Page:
Inflammation in prostate biopsies 'indicates reduced cancer risk'
Signs of inflammation in initial prostate biopsies may be related to reduced risk of prostate cancer diagnosis in future ones, according to new research on this controversial topic.
Investigators from the North Shore-Long Island Jewish Health System in New Hyde Park, New York, led by Dr. Daniel Moreira, say their findings suggest that since inflammation has a "predictive value," it should be regularly reported from prostate biopsies.
The link between inflammation and prostate cancer has been controversial, according to the researchers.
Previous studies have also suggested that inflammation of the prostate is associated with a lower risk of cancer, but other research has suggested that therapies to combat prostate inflammation reduces cancer risk.
To further examine the issue, the research team looked at data of 6,238 men aged between 50 and 75 years.
All men had previously undergone prostate biopsies that were negative, suggesting no sign of prostate cancer. Additional biopsies were conducted 2 and 4 years later.
On prostate-specific antigen (PSA) tests (a blood test determining the risk of prostate cancer), all men showed PSA levels between 2.5 to 10 ng/mL.
Inflammation linked to reduced cancer risk
From the analysis, it was found that acute inflammation was common from biopsies at the beginning of the study in men of younger ages who had lower PSA levels and smaller prostates. Men who were older with larger prostates were more likely to have chronic inflammation.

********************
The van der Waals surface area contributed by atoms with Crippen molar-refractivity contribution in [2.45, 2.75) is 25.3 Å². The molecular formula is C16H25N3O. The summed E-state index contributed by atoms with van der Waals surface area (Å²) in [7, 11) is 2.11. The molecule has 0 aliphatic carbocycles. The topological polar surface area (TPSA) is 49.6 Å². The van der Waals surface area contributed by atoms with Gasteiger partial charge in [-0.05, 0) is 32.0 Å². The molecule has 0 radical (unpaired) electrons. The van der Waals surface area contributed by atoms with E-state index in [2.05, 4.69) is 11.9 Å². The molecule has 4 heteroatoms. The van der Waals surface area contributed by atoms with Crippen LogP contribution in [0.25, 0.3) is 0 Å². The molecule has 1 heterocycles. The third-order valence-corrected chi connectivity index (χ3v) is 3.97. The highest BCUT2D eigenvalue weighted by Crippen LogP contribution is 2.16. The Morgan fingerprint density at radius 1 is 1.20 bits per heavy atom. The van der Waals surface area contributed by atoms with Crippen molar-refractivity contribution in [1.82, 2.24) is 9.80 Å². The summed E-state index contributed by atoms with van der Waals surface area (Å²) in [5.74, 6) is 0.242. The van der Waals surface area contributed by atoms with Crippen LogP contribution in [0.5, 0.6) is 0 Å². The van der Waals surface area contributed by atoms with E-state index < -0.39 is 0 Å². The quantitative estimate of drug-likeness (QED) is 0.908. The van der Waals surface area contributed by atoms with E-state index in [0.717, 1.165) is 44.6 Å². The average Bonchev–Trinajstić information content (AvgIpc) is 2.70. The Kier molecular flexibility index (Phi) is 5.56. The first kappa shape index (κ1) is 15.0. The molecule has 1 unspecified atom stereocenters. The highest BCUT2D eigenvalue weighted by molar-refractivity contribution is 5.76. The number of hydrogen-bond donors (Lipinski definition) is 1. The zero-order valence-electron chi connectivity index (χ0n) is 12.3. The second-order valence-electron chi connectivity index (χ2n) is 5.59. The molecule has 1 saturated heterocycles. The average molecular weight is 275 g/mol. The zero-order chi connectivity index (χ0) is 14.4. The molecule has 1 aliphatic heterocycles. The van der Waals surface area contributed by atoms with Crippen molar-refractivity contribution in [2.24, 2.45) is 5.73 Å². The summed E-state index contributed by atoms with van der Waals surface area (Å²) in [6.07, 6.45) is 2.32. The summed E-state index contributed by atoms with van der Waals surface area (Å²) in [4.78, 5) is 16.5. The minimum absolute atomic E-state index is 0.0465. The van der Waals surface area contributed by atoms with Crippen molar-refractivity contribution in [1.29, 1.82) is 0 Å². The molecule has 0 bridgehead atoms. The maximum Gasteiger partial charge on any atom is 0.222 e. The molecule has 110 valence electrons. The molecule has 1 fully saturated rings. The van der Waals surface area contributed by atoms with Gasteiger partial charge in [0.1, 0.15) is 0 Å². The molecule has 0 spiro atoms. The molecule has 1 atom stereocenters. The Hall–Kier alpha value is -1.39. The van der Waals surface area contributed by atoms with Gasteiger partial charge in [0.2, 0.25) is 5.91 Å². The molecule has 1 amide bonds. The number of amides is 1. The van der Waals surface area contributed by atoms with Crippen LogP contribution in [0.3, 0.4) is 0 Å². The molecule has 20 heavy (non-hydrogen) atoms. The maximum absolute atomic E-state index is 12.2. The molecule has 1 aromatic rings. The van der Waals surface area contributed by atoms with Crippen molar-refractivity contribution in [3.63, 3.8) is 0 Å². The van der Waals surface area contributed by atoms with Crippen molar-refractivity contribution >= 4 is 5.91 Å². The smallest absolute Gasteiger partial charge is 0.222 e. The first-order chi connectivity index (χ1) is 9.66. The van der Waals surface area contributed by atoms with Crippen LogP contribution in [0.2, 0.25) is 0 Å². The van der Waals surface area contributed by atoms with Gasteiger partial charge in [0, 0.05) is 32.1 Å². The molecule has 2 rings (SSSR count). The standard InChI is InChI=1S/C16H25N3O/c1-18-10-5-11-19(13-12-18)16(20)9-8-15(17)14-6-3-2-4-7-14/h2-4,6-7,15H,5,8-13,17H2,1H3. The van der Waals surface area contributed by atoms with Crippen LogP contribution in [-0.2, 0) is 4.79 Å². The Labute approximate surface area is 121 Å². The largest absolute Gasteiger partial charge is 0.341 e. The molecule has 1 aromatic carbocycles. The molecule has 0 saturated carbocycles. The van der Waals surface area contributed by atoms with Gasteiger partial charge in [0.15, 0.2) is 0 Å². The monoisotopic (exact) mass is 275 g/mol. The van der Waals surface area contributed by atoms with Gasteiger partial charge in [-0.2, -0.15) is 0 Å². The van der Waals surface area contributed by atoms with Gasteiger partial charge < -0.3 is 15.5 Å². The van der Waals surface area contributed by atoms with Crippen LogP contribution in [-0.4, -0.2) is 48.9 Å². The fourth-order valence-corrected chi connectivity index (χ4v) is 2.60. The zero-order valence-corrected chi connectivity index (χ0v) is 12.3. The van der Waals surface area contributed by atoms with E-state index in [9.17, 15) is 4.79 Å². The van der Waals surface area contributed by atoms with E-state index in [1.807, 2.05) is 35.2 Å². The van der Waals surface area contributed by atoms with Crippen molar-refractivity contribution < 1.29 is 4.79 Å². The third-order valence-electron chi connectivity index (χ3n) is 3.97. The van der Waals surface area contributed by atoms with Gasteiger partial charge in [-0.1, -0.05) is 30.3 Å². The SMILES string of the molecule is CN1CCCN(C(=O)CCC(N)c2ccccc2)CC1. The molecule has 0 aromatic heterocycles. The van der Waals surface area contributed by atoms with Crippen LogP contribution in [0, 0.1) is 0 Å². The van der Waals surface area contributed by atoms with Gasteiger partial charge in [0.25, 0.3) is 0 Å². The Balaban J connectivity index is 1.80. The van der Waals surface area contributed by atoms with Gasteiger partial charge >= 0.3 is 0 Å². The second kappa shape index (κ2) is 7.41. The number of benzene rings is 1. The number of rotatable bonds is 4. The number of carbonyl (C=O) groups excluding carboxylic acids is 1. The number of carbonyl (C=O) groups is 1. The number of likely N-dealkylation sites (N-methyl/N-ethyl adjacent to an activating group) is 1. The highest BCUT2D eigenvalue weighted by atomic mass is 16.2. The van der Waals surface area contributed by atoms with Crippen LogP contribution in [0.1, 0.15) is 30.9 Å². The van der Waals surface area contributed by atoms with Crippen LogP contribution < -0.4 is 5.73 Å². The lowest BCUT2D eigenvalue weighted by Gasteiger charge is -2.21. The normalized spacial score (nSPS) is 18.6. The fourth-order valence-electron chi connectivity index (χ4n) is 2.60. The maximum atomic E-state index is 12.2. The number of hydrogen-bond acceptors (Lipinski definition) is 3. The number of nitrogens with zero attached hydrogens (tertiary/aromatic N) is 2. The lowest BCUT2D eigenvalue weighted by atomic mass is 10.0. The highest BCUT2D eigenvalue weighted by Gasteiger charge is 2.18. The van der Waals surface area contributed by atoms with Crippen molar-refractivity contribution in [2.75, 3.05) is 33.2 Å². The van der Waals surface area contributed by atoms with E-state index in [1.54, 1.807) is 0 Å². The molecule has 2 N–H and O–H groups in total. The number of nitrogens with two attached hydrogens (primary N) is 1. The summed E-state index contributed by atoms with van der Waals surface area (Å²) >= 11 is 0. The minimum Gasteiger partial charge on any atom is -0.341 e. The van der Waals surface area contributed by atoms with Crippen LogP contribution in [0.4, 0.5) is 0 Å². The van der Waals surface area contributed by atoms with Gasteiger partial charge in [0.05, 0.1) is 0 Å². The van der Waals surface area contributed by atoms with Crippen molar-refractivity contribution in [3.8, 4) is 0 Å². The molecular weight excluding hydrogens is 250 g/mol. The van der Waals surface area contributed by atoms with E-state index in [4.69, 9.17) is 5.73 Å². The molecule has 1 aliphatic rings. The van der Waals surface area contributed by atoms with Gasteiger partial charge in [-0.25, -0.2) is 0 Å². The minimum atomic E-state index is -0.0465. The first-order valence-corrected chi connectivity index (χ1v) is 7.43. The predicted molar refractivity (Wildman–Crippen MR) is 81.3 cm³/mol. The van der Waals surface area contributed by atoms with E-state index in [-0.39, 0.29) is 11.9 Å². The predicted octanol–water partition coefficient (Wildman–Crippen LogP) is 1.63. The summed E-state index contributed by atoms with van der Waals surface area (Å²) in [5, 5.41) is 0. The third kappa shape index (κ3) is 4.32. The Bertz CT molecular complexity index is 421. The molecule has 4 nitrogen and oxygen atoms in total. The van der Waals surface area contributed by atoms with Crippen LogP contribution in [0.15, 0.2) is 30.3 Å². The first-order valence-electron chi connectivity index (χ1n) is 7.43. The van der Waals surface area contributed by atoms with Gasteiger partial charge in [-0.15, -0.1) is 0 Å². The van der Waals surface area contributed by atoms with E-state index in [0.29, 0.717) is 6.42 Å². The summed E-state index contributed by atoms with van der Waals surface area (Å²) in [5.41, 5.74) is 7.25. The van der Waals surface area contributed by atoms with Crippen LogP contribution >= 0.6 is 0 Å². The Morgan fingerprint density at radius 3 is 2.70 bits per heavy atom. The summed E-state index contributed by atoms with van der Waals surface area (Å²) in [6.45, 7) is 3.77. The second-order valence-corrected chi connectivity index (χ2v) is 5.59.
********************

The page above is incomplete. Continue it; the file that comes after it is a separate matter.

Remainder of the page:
From the biopsies taken 2 years later, prostate cancer was detected in 900 men (14%).
The researchers found that men who had acute inflammation at baseline had a 25% lower risk of developing prostate cancer, while men with chronic inflammation had a 35% lower risk.
The biopsies taken 4 years later revealed that only acute inflammation was linked to a lower risk of prostate cancer.
The researchers hypothesize that inflammation may be linked to a lower risk of prostate cancer because inflammation occurs as part of an immune response when the body observes "malignant cells as foreign agents." The body may eliminate the cells before they turn into a tumor.
They say if this is the case, it is possible that monitoring and balancing inflammation and the body's immune response could assist the prevention and treatment of prostate cancer.
Commenting on the findings, Dr. Moreira says:
"Given its predictive value, inflammation - and its type and severity - should be routinely reported in prostate biopsies.
Also, it is possible that patients with inflammation at baseline biopsy may be followed differently compared with patients without inflammation at baseline biopsy, given their risk of subsequent cancer detection is lower."
Source: Medical News Today: http://www.medicalnewstoday.com/articles/269813.php